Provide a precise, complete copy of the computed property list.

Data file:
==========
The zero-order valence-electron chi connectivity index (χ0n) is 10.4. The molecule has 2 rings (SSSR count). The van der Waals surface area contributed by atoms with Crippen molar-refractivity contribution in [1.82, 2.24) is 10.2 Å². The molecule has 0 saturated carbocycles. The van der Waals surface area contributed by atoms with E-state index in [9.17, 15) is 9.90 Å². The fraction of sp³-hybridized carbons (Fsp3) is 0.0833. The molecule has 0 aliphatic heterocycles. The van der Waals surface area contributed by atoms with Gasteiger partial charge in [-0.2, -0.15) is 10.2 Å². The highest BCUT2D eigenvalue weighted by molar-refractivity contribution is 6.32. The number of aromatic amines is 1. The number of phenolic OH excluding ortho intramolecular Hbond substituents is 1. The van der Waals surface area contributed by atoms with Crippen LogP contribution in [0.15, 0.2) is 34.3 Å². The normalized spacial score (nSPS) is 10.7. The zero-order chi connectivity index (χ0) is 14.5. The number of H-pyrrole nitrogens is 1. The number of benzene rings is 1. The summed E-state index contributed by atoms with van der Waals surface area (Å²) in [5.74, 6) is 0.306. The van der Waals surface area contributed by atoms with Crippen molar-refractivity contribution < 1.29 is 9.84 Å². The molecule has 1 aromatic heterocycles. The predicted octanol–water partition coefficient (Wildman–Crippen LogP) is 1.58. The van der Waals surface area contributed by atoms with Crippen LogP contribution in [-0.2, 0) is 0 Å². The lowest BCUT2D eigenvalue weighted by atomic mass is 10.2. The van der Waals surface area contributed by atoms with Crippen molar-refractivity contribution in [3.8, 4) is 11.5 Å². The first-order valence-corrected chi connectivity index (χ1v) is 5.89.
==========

The zero-order valence-electron chi connectivity index (χ0n) is 10.4. The molecule has 2 rings (SSSR count). The van der Waals surface area contributed by atoms with Crippen molar-refractivity contribution in [1.82, 2.24) is 10.2 Å². The molecule has 0 saturated carbocycles. The van der Waals surface area contributed by atoms with E-state index in [9.17, 15) is 9.90 Å². The fraction of sp³-hybridized carbons (Fsp3) is 0.0833. The molecule has 0 aliphatic heterocycles. The van der Waals surface area contributed by atoms with Gasteiger partial charge in [-0.2, -0.15) is 10.2 Å². The highest BCUT2D eigenvalue weighted by molar-refractivity contribution is 6.32. The number of aromatic amines is 1. The number of phenolic OH excluding ortho intramolecular Hbond substituents is 1. The van der Waals surface area contributed by atoms with Crippen LogP contribution in [0.15, 0.2) is 34.3 Å². The normalized spacial score (nSPS) is 10.7. The zero-order chi connectivity index (χ0) is 14.5. The number of H-pyrrole nitrogens is 1. The number of benzene rings is 1. The summed E-state index contributed by atoms with van der Waals surface area (Å²) in [5.74, 6) is 0.306. The van der Waals surface area contributed by atoms with Crippen molar-refractivity contribution < 1.29 is 9.84 Å². The molecule has 1 aromatic heterocycles. The predicted octanol–water partition coefficient (Wildman–Crippen LogP) is 1.58. The van der Waals surface area contributed by atoms with Crippen LogP contribution in [-0.2, 0) is 0 Å². The lowest BCUT2D eigenvalue weighted by atomic mass is 10.2. The van der Waals surface area contributed by atoms with Crippen molar-refractivity contribution in [3.8, 4) is 11.5 Å². The first-order valence-corrected chi connectivity index (χ1v) is 5.89.